The Netherlands is taking measures to address the high levels of skin cancer in the country by offering free sun protection to its citizens. The government has announced that sun cream dispensers will be made available at various locations including schools, universities, festivals, parks, sports venues, and public spaces.
The aim of this initiative is to ensure that everyone has access to sun protection without being burdened by cost or inconvenience. The government hopes that by making sun cream readily available, applying it will become a habitual practice, similar to Australia's successful "slip, slop, slap" campaign.
The campaign was launched at a festival in Breda, and Venlo-Venray hospital, in collaboration with state health insurers, is reportedly funding sun cream provision in 120 primary schools across multiple municipalities. The idea to repurpose hand disinfectant dispensers from the pandemic for sun cream distribution was suggested by a skin doctor at the hospital.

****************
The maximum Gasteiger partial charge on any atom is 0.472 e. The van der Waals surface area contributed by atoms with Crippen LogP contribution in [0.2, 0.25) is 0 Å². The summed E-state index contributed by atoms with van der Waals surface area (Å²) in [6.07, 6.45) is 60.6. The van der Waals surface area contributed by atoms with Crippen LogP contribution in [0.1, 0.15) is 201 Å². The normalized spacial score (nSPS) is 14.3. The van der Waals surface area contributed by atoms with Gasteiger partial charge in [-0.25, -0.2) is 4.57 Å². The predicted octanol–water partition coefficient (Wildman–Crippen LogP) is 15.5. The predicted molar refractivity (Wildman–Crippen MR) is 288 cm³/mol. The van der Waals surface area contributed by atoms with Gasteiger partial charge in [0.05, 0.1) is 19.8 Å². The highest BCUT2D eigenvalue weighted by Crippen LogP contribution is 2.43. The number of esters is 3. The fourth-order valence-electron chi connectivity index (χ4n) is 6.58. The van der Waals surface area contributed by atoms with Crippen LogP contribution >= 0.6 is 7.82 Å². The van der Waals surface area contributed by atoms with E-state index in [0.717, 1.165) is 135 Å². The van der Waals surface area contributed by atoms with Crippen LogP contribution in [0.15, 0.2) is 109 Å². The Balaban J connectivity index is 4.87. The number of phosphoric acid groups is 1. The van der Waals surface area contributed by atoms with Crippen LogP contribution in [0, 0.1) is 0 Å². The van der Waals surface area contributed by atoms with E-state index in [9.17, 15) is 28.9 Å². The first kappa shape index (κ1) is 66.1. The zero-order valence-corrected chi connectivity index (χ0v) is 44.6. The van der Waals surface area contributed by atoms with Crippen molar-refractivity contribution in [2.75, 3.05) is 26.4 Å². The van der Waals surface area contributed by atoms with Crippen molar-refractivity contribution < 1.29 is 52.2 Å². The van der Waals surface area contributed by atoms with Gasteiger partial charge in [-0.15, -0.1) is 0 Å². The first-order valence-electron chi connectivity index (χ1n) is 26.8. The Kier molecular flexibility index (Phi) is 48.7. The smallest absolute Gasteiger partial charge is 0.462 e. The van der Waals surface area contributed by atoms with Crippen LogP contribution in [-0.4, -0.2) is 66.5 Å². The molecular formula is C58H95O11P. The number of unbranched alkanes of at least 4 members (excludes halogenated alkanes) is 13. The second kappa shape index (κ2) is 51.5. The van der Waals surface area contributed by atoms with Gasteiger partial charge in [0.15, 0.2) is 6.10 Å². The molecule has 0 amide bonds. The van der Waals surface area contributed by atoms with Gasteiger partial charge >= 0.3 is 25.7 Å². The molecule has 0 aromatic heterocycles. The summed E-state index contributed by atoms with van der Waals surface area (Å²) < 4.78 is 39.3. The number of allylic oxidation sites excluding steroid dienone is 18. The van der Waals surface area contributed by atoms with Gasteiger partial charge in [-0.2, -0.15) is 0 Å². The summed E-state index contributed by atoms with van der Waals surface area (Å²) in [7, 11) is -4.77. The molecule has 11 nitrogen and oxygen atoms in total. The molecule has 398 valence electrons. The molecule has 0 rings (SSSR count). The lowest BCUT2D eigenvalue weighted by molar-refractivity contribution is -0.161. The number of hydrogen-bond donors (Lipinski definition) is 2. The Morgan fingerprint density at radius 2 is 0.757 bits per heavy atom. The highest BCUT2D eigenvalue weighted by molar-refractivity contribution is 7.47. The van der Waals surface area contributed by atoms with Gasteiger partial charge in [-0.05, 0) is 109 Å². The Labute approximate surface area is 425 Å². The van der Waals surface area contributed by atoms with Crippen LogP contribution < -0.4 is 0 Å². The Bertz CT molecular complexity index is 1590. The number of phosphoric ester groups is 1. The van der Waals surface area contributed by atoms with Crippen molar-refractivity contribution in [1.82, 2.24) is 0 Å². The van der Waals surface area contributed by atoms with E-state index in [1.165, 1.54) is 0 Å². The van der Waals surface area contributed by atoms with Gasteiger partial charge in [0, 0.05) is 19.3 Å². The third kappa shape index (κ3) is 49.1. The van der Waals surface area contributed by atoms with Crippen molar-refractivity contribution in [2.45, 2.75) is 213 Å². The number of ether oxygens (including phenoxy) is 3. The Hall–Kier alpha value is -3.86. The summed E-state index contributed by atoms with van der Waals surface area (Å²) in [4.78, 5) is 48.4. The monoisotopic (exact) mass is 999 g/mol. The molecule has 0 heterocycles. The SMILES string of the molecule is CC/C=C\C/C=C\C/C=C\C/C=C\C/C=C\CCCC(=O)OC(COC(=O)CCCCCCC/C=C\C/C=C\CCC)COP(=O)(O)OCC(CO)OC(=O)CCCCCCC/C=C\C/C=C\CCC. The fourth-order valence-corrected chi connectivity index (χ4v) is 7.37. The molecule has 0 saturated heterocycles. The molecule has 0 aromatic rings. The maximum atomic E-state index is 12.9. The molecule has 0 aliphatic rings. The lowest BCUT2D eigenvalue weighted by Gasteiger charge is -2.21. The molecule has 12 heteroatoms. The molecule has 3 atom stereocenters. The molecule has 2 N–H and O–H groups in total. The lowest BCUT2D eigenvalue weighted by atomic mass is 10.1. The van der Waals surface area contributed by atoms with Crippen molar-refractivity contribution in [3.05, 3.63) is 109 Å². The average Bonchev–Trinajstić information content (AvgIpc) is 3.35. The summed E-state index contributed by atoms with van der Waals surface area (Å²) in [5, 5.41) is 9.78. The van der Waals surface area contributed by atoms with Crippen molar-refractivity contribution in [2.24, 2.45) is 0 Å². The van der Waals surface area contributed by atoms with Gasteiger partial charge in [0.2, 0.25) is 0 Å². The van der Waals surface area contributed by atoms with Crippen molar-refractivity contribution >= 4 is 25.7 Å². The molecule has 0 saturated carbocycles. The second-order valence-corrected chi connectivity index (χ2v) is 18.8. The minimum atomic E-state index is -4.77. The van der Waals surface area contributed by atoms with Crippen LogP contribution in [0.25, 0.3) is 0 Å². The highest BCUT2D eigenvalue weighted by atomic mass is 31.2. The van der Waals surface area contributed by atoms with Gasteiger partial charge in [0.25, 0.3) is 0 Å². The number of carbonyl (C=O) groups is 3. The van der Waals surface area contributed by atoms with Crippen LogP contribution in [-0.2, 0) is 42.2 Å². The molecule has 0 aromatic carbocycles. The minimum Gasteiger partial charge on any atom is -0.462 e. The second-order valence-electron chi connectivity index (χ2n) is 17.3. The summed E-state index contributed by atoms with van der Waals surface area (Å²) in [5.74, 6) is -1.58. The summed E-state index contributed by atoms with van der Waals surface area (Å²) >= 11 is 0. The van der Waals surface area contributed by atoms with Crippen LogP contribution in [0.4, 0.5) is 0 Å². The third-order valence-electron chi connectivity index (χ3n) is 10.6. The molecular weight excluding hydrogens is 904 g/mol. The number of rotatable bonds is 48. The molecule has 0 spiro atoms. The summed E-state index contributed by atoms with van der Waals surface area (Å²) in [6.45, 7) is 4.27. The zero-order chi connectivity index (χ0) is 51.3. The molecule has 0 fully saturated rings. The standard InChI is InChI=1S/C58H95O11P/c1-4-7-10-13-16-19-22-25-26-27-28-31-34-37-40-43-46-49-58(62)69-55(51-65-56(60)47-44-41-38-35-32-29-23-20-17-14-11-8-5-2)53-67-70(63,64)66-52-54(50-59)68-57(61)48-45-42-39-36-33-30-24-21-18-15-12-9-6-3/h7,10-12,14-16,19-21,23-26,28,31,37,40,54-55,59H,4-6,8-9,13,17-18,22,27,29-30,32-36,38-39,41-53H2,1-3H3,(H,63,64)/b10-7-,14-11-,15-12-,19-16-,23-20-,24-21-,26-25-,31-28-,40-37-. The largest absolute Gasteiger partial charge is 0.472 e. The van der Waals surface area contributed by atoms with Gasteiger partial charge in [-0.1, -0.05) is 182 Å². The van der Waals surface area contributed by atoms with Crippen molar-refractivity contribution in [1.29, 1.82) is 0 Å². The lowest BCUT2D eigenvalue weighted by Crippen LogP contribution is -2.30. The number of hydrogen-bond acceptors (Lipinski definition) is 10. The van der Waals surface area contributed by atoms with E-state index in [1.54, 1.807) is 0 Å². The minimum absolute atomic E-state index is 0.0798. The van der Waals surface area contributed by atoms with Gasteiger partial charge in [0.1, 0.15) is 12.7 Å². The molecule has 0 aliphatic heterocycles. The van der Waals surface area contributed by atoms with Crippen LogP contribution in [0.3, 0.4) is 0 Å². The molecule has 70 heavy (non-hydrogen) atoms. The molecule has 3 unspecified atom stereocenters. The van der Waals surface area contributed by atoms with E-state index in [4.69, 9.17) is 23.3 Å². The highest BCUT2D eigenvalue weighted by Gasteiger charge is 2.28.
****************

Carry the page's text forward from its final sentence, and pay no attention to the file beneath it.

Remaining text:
Skin cancer cases have been increasing in the Netherlands, prompting the need for preventive measures. Sun cream is proven to be the most effective protection against the disease, and it is crucial for children to develop the habit of applying it from a young age, similar to brushing their teeth regularly.
The efforts being undertaken demonstrate the importance placed on the health and well-being of the population, even if it comes with some financial costs. By encouraging people to protect themselves from the sun, especially in regions like Katwijk with above-average sun exposure, the aim is to reduce the incidence of skin cancer in the country.